I love the intimacy of farmer's markets. You are so close to the origin of your food. You are shaking the hand of the person whose love and hard work went into the very soil that produced the harvest you are keen to seasonally indulge in and you can taste that love in the food. There is a buzz, a bustle that farmer's markets boast - a festival atmosphere full of live music, free samples, groups of people contentedly browsing the goods on display, and cooks from restaurant and home kitchens alike getting inspired for the evening's menu. I had a rare Saturday morning off, so my camera and I went on a pilgrimage to the Evergreen Farmer's Market at the Brick Works. A converted brick factory that originally opened in 1889, the space is now re-purposed and re-imagined as a community-focused environmental centre.

Wednesday 22 February 2012

Fresh Cranberry Scones with Lemon & Candied Ginger

Sometimes I will be eating a baked good and a feeling will come over me like – what is happening here? How can something taste SO GOOD? How can whoever made this (even if it's me) so intimately know the cravings of my heart and mind? Noises will come out of my mouth that try to be words and…there are none that truly describe the transcendent effect of pastry done right. “Mmpf” and “Ergghh” and “Ungh” and other such guttural delicacies escape. If there is someone in the room with me also eating said baked good we will exchange knowing looks through eyelashes lowered in ecstasy. If I am alone, I catch myself still reacting. Out loud. My downstairs neighbours might have thought I was otherwise engaged this morning had I not come down and shared the wealth of what I discovered to be the best scones I have ever made.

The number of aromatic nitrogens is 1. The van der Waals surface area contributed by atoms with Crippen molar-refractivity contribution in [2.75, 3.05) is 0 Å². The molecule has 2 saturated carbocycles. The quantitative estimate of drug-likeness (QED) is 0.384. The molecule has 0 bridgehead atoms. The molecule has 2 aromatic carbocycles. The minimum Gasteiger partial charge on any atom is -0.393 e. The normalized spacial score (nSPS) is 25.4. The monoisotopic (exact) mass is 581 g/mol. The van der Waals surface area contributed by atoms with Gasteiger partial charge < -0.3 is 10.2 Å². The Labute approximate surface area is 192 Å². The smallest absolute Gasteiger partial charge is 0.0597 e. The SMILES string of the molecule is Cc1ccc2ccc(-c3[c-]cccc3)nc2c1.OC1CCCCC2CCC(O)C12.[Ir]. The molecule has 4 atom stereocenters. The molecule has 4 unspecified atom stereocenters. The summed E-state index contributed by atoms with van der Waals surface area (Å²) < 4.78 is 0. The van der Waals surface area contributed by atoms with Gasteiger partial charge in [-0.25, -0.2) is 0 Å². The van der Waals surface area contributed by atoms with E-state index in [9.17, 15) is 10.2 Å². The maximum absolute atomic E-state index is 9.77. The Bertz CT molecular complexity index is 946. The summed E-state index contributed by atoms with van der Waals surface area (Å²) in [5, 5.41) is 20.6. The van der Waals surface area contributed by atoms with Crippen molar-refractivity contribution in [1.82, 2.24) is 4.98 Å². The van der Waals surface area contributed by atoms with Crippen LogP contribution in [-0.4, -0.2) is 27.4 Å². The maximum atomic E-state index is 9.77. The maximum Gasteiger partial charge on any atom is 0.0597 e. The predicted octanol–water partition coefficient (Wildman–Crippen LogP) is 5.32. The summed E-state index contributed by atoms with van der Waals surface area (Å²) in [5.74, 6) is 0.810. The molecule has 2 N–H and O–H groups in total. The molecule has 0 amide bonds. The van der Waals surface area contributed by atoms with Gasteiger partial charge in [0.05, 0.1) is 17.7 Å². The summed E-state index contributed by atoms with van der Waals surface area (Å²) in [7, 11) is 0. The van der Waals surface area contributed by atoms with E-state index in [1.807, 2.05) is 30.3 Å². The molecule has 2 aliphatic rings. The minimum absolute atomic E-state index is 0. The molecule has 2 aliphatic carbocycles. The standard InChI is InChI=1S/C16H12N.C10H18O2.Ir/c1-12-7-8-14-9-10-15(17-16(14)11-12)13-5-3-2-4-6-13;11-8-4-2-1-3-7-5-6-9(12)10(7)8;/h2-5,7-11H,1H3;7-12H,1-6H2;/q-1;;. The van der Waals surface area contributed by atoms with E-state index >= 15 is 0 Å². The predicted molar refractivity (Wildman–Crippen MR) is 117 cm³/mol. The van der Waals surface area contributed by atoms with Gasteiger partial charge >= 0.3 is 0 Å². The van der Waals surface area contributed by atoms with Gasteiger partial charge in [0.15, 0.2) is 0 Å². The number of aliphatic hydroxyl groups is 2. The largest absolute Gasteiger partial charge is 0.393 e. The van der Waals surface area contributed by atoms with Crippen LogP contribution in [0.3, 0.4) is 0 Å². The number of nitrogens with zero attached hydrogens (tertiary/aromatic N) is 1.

Wednesday 15 February 2012

Rustic Tuscan Soup

This rustic soup is the kind you eat with a loud slurp and a satisfied growl.  My friend T. and I had spent the day taking in a double-feature and thanks to a combination of time crunch, lean wallets and exorbitant movie theatre food prices, our stomachs boasted but a winning combination of Sour Patch Kids and Twizzlers. We felt lightheaded and weak. T. suggested we go to his place and make some soup to bring us back to solid ground. One of the things I love about T. is his ability to cook solely through inspiration. No recipe - just asking the food what it wants to be. Genius. 

Saturday 11 February 2012

Steeped Citrus & an Olive Oil Cake

Citrus is its own exclamation mark, boldly making its presence known punctuating countertops, fruit baskets and baked goods alike with its brilliant colour and fresh flavour. My February certainly got brighter when I spent the afternoon carefully supreming navel oranges, blood oranges, and tangerines to accompany a lemon olive oil cake that filled my kitchen boudoir with a sweet and happy scent. The recipe is one I found in a cookbook I'm rather fond of: Anna & Michael Olson Cook at Home. It sounded rather odd to me at first...olive oil?? a cake?! Perhaps this was because I was reminded of an earlier mini-chef version of Sonja who didn't know that olive oil was more savoury and flavourful than other oils and used it unconsciously in a sweet dessert and as an unconscious acting exercise for those lucky few who tried it and were kind (or cruel, depending on how you see it) enough to tell me it was 'delicious.' But this cake certainly is.

Sunday 5 February 2012

Cake Love in the Afternoon

Sticky Cranberry Gingerbread Cake. This afternoon cake is onomatopoeic in that it sounds exactly like what it is: sticky, cranberry-y, gingerbread-y and cake-y. It happened to also be sunshine-y in my kitchen boudoir the day I made it and can I just say who needs rubies if you've got cranberries soaking up sunlight? This cake not only looks pretty, but tastes delicious in the way an afternoon cake should. Btw, absolutely no judgment on my part if you happen to deem this cake a morning cake as well. Breakfast and I sure did.